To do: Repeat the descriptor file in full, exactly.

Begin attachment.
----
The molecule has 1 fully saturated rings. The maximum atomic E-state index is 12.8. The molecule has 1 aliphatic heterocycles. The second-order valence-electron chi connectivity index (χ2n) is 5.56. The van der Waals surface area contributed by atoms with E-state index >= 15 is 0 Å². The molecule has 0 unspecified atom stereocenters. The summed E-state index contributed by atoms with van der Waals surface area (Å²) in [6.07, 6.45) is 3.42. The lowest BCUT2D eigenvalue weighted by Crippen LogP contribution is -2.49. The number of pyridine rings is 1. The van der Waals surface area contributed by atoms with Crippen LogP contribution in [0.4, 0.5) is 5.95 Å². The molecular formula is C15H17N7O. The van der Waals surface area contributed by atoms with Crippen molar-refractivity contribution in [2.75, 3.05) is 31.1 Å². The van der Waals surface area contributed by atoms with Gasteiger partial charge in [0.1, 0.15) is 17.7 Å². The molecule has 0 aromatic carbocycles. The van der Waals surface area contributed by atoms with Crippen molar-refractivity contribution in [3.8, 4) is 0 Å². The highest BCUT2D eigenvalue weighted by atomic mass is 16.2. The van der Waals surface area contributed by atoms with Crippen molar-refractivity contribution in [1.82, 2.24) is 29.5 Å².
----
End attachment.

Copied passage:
The molecule has 1 fully saturated rings. The maximum atomic E-state index is 12.8. The molecule has 1 aliphatic heterocycles. The second-order valence-electron chi connectivity index (χ2n) is 5.56. The van der Waals surface area contributed by atoms with E-state index >= 15 is 0 Å². The molecule has 0 unspecified atom stereocenters. The summed E-state index contributed by atoms with van der Waals surface area (Å²) in [6.07, 6.45) is 3.42. The lowest BCUT2D eigenvalue weighted by Crippen LogP contribution is -2.49. The number of pyridine rings is 1. The van der Waals surface area contributed by atoms with Crippen LogP contribution in [0.4, 0.5) is 5.95 Å². The molecular formula is C15H17N7O. The van der Waals surface area contributed by atoms with Crippen molar-refractivity contribution in [2.75, 3.05) is 31.1 Å². The van der Waals surface area contributed by atoms with Gasteiger partial charge in [0.1, 0.15) is 17.7 Å². The molecule has 0 aromatic carbocycles. The van der Waals surface area contributed by atoms with Crippen molar-refractivity contribution in [3.8, 4) is 0 Å². The highest BCUT2D eigenvalue weighted by atomic mass is 16.2. The van der Waals surface area contributed by atoms with Crippen molar-refractivity contribution in [1.82, 2.24) is 29.5 Å².